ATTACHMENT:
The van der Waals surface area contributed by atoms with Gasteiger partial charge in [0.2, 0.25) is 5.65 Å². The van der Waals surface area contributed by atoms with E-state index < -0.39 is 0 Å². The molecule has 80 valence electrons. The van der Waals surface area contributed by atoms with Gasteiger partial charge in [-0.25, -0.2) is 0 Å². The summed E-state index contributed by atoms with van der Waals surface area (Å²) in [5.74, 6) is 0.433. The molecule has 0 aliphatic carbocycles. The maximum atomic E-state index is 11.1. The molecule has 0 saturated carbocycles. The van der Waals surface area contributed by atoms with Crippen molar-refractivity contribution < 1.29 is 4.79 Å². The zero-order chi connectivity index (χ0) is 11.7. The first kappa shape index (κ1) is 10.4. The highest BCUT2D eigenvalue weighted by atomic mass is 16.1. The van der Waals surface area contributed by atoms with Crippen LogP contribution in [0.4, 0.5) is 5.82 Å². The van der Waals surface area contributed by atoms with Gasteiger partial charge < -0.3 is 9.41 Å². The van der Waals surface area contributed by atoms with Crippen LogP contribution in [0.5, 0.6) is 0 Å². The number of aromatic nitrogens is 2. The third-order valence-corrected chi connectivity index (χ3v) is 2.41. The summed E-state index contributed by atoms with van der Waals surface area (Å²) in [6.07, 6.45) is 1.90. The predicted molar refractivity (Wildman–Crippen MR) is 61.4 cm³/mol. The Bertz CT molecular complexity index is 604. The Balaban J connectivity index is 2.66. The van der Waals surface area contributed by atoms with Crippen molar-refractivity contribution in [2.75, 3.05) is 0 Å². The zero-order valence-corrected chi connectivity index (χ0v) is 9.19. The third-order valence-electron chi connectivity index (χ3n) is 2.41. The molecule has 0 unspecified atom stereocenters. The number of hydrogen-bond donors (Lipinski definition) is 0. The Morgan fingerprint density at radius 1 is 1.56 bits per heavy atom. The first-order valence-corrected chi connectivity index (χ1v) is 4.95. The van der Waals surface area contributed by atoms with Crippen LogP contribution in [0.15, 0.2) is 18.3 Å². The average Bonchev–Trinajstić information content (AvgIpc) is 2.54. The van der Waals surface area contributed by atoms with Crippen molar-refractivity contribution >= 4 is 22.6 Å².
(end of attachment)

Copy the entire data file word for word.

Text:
The van der Waals surface area contributed by atoms with Gasteiger partial charge in [0.2, 0.25) is 5.65 Å². The van der Waals surface area contributed by atoms with E-state index < -0.39 is 0 Å². The molecule has 80 valence electrons. The van der Waals surface area contributed by atoms with Gasteiger partial charge in [-0.25, -0.2) is 0 Å². The summed E-state index contributed by atoms with van der Waals surface area (Å²) in [5.74, 6) is 0.433. The molecule has 0 aliphatic carbocycles. The maximum atomic E-state index is 11.1. The molecule has 0 saturated carbocycles. The van der Waals surface area contributed by atoms with Crippen molar-refractivity contribution < 1.29 is 4.79 Å². The zero-order chi connectivity index (χ0) is 11.7. The first kappa shape index (κ1) is 10.4. The highest BCUT2D eigenvalue weighted by atomic mass is 16.1. The van der Waals surface area contributed by atoms with Crippen LogP contribution in [0.4, 0.5) is 5.82 Å². The van der Waals surface area contributed by atoms with Gasteiger partial charge < -0.3 is 9.41 Å². The van der Waals surface area contributed by atoms with Crippen LogP contribution in [0.5, 0.6) is 0 Å². The number of aromatic nitrogens is 2. The third-order valence-corrected chi connectivity index (χ3v) is 2.41. The summed E-state index contributed by atoms with van der Waals surface area (Å²) in [6.07, 6.45) is 1.90. The predicted molar refractivity (Wildman–Crippen MR) is 61.4 cm³/mol. The Bertz CT molecular complexity index is 604. The Balaban J connectivity index is 2.66. The van der Waals surface area contributed by atoms with Crippen molar-refractivity contribution in [2.75, 3.05) is 0 Å². The zero-order valence-corrected chi connectivity index (χ0v) is 9.19. The third-order valence-electron chi connectivity index (χ3n) is 2.41. The molecule has 0 unspecified atom stereocenters. The number of hydrogen-bond donors (Lipinski definition) is 0. The Morgan fingerprint density at radius 1 is 1.56 bits per heavy atom. The first-order valence-corrected chi connectivity index (χ1v) is 4.95. The van der Waals surface area contributed by atoms with Crippen LogP contribution in [0.15, 0.2) is 18.3 Å². The average Bonchev–Trinajstić information content (AvgIpc) is 2.54. The van der Waals surface area contributed by atoms with Crippen molar-refractivity contribution >= 4 is 22.6 Å².